Never make the mistake of thinking he is stupid. He cultivates the persona, as tussock so eloquently points out. But you don’t get as high up in Merrill Lynch as he did by being that stupid.

    Waikanae • Since Nov 2006 • 2930 posts Report Reply

  • Trevor Nicholls, in reply to nzlemming,

    you don’t get as high up in Merrill Lynch as he did by being that stupid

    Some people are street-smart, self-focussed, and quick to leverage every opportunity for their own benefit. I wouldn't call that hyper-intelligence.

    Wellington, NZ • Since Nov 2006 • 310 posts Report Reply

  • Chris Waugh, in reply to Trevor Nicholls,

    I wouldn’t call that hyper-intelligence.

    Nor would I call that stupidity. What you described is a kind of intelligence. I certainly wouldn't turn to the prime minister for a discussion on ethics or history, but he has a kind of smarts and he's good at what he does. Gotta be wary of that.

    Wellington • Since Jan 2007 • 2401 posts Report Reply

  • andin,

    that’s just a slip of the tongue because he’s a nice self-made hard-working kindy-goofy guy who’d be a great mate to have and not at all a professional back-stabbing hyper-intelligent sociopath capable of long-game scams and deceits for the benefit of his very small monkeysphere.

    There is so often a difference between what someone says and what they do. Been going on for, well, as long as there have been people capable of such duplicity. A long time.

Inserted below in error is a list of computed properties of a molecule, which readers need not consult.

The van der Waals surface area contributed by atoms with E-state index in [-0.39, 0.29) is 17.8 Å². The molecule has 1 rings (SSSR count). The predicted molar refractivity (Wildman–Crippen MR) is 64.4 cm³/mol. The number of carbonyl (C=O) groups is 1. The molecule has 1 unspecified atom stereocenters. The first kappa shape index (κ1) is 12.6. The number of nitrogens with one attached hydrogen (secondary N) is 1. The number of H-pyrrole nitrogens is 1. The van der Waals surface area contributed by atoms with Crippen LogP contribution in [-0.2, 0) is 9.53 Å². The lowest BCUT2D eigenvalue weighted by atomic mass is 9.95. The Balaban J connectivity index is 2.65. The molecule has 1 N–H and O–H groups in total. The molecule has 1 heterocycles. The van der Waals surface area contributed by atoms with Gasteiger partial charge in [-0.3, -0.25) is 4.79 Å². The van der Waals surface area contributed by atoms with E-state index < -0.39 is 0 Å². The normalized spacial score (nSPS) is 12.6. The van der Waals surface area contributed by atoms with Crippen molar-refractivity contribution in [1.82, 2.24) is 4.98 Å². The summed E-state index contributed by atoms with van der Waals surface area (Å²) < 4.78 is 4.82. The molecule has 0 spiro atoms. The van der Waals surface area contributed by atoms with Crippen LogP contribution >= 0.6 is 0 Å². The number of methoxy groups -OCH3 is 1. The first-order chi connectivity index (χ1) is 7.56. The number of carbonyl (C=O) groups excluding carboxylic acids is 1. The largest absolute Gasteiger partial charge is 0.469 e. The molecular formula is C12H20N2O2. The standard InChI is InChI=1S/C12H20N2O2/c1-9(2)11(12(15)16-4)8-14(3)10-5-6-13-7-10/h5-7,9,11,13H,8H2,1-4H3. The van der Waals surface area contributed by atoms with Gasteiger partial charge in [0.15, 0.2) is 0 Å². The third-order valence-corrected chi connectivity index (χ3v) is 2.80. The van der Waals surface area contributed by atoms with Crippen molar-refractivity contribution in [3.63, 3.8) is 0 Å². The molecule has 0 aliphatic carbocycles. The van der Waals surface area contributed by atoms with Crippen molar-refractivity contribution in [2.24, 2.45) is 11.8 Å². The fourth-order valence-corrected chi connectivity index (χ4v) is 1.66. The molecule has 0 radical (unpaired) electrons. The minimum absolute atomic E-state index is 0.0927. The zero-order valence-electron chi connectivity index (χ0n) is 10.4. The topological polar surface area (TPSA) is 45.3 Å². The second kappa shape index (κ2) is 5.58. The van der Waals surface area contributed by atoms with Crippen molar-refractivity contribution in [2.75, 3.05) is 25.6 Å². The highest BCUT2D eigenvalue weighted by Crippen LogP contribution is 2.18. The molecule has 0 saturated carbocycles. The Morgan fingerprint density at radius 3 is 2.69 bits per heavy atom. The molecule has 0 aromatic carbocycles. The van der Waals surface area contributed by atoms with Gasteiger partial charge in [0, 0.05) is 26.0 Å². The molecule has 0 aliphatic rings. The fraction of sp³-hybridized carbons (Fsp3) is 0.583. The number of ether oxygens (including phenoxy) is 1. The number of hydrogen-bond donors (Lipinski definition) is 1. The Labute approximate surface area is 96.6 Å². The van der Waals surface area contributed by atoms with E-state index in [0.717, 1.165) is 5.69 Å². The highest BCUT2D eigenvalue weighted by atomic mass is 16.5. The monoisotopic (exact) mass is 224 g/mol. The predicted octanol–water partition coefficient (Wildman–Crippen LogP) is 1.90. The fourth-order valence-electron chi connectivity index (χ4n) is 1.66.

Buddha noticed it, so did Lao Tzu, and, someone who history has designated the name of, Jesus.
    The America's indigenous population got on the wrong end of it.
    Being honest is hard work, harder than moving your mouth, brain focussed on the goal, and making the socially acceptable (at the time) sounds come out.
    Oh that's so easy. And we are intrinsically lazy (dont wanna rock the boat) comfort loving creatures.
    Requires little intelligence just a low cunning.

    raglan • Since Mar 2007 • 1882 posts Report Reply

  • BenWilson,

    Attachment

    You want to know if he’s thick? He’s this thick

    Auckland • Since Nov 2006 • 10641 posts Report Reply

  • Sofie Bribiesca, in reply to nzlemming,

    But you don’t get as high up in Merrill Lynch as he did by being that stupid.

    The man is a con artist. Those types have the ability to con vince you that they care. They are artists at convincing you they know the answer to your needs. They convince you someone else may hurt you, steal your stuff and they will tell you they can fix any problems you may have as long as you trust them. That's Narcissist Key. All he is good at is putting Labour down. Then he convinces you he aint like that. Yeah right.

    here and there. • Since Nov 2007 • 6796 posts Report Reply

  • Trevor Nicholls, in reply to Chris Waugh,